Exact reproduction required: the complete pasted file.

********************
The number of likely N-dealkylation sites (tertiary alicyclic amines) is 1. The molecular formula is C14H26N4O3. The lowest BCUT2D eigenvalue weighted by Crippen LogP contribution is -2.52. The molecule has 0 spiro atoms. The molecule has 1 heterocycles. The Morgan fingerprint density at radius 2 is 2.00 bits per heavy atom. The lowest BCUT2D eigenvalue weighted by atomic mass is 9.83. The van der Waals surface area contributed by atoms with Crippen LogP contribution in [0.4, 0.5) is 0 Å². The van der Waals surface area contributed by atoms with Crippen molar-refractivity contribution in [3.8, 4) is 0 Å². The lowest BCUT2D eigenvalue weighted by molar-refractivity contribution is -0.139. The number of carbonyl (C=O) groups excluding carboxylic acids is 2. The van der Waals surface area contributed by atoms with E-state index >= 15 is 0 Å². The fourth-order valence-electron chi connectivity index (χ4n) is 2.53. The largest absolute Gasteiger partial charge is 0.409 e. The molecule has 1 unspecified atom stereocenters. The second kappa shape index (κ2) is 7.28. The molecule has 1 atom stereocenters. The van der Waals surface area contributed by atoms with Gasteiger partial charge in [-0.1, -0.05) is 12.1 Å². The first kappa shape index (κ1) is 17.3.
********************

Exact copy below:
The number of likely N-dealkylation sites (tertiary alicyclic amines) is 1. The molecular formula is C14H26N4O3. The lowest BCUT2D eigenvalue weighted by Crippen LogP contribution is -2.52. The molecule has 0 spiro atoms. The molecule has 1 heterocycles. The Morgan fingerprint density at radius 2 is 2.00 bits per heavy atom. The lowest BCUT2D eigenvalue weighted by atomic mass is 9.83. The van der Waals surface area contributed by atoms with Crippen LogP contribution in [0.4, 0.5) is 0 Å². The van der Waals surface area contributed by atoms with Crippen molar-refractivity contribution in [3.8, 4) is 0 Å². The lowest BCUT2D eigenvalue weighted by molar-refractivity contribution is -0.139. The number of carbonyl (C=O) groups excluding carboxylic acids is 2. The van der Waals surface area contributed by atoms with E-state index >= 15 is 0 Å². The fourth-order valence-electron chi connectivity index (χ4n) is 2.53. The largest absolute Gasteiger partial charge is 0.409 e. The molecule has 1 unspecified atom stereocenters. The second kappa shape index (κ2) is 7.28. The molecule has 1 atom stereocenters. The van der Waals surface area contributed by atoms with Gasteiger partial charge in [-0.1, -0.05) is 12.1 Å². The first kappa shape index (κ1) is 17.3.